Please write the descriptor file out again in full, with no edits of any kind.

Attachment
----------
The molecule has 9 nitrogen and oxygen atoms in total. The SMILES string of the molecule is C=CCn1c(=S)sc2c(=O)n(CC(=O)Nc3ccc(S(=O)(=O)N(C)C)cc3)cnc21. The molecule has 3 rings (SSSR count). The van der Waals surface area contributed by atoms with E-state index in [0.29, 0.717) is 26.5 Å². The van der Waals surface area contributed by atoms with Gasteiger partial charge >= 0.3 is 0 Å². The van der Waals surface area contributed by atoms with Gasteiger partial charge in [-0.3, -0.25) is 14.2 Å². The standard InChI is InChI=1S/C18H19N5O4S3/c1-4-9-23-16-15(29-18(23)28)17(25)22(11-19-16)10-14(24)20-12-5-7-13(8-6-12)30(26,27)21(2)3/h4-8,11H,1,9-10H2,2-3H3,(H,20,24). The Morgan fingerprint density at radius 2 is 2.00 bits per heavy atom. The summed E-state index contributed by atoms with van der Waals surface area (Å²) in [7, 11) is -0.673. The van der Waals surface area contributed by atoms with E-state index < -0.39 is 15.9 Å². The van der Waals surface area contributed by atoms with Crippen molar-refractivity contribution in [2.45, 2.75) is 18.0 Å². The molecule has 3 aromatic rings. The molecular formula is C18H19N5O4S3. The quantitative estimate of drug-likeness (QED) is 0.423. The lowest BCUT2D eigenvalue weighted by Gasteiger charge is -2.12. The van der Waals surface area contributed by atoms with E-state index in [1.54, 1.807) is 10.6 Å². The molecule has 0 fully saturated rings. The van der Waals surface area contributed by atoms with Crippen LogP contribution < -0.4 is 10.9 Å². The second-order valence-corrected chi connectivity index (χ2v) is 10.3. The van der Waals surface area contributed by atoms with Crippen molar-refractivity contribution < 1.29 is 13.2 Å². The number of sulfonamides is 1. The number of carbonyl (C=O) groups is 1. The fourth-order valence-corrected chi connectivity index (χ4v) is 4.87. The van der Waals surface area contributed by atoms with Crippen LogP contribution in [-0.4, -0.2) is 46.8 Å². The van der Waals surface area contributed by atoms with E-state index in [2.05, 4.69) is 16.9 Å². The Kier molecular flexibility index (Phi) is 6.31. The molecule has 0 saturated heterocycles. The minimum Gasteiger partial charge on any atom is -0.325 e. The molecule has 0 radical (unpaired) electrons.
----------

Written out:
The molecule has 9 nitrogen and oxygen atoms in total. The SMILES string of the molecule is C=CCn1c(=S)sc2c(=O)n(CC(=O)Nc3ccc(S(=O)(=O)N(C)C)cc3)cnc21. The molecule has 3 rings (SSSR count). The van der Waals surface area contributed by atoms with E-state index in [0.29, 0.717) is 26.5 Å². The van der Waals surface area contributed by atoms with Gasteiger partial charge >= 0.3 is 0 Å². The van der Waals surface area contributed by atoms with Gasteiger partial charge in [-0.3, -0.25) is 14.2 Å². The standard InChI is InChI=1S/C18H19N5O4S3/c1-4-9-23-16-15(29-18(23)28)17(25)22(11-19-16)10-14(24)20-12-5-7-13(8-6-12)30(26,27)21(2)3/h4-8,11H,1,9-10H2,2-3H3,(H,20,24). The Morgan fingerprint density at radius 2 is 2.00 bits per heavy atom. The summed E-state index contributed by atoms with van der Waals surface area (Å²) in [7, 11) is -0.673. The van der Waals surface area contributed by atoms with E-state index < -0.39 is 15.9 Å². The van der Waals surface area contributed by atoms with Crippen molar-refractivity contribution in [2.45, 2.75) is 18.0 Å². The molecule has 3 aromatic rings. The molecular formula is C18H19N5O4S3. The quantitative estimate of drug-likeness (QED) is 0.423. The lowest BCUT2D eigenvalue weighted by Gasteiger charge is -2.12. The van der Waals surface area contributed by atoms with E-state index in [1.54, 1.807) is 10.6 Å². The molecule has 0 fully saturated rings. The van der Waals surface area contributed by atoms with Crippen LogP contribution < -0.4 is 10.9 Å². The second-order valence-corrected chi connectivity index (χ2v) is 10.3. The van der Waals surface area contributed by atoms with Crippen molar-refractivity contribution < 1.29 is 13.2 Å². The number of sulfonamides is 1. The number of carbonyl (C=O) groups is 1. The fourth-order valence-corrected chi connectivity index (χ4v) is 4.87. The van der Waals surface area contributed by atoms with Crippen LogP contribution in [-0.4, -0.2) is 46.8 Å². The van der Waals surface area contributed by atoms with E-state index in [2.05, 4.69) is 16.9 Å². The Kier molecular flexibility index (Phi) is 6.31. The molecule has 0 saturated heterocycles. The minimum Gasteiger partial charge on any atom is -0.325 e. The molecule has 0 radical (unpaired) electrons.